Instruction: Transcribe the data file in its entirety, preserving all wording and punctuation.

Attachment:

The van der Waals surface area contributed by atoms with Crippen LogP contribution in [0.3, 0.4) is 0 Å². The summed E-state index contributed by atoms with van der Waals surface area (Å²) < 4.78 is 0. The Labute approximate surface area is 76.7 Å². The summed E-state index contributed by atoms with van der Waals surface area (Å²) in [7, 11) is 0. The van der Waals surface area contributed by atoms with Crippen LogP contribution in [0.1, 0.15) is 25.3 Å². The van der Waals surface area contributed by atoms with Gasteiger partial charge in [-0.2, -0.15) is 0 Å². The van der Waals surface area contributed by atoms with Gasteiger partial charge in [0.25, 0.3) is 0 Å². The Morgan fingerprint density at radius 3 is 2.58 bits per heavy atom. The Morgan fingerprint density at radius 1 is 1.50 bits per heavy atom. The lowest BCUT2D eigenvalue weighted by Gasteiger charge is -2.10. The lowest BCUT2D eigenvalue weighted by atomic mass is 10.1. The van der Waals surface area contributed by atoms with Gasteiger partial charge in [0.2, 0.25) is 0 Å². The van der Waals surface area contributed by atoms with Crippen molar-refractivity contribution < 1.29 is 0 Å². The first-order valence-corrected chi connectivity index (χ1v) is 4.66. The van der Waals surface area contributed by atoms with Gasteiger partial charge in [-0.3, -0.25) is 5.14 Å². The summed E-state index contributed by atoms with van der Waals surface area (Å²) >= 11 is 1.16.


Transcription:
The van der Waals surface area contributed by atoms with Crippen LogP contribution in [0.3, 0.4) is 0 Å². The summed E-state index contributed by atoms with van der Waals surface area (Å²) < 4.78 is 0. The Labute approximate surface area is 76.7 Å². The summed E-state index contributed by atoms with van der Waals surface area (Å²) in [7, 11) is 0. The van der Waals surface area contributed by atoms with Crippen LogP contribution in [0.1, 0.15) is 25.3 Å². The van der Waals surface area contributed by atoms with Gasteiger partial charge in [-0.2, -0.15) is 0 Å². The van der Waals surface area contributed by atoms with Gasteiger partial charge in [0.25, 0.3) is 0 Å². The Morgan fingerprint density at radius 3 is 2.58 bits per heavy atom. The Morgan fingerprint density at radius 1 is 1.50 bits per heavy atom. The lowest BCUT2D eigenvalue weighted by Gasteiger charge is -2.10. The lowest BCUT2D eigenvalue weighted by atomic mass is 10.1. The van der Waals surface area contributed by atoms with Gasteiger partial charge in [0.2, 0.25) is 0 Å². The van der Waals surface area contributed by atoms with Crippen molar-refractivity contribution < 1.29 is 0 Å². The first-order valence-corrected chi connectivity index (χ1v) is 4.66. The van der Waals surface area contributed by atoms with Gasteiger partial charge in [-0.3, -0.25) is 5.14 Å². The summed E-state index contributed by atoms with van der Waals surface area (Å²) >= 11 is 1.16.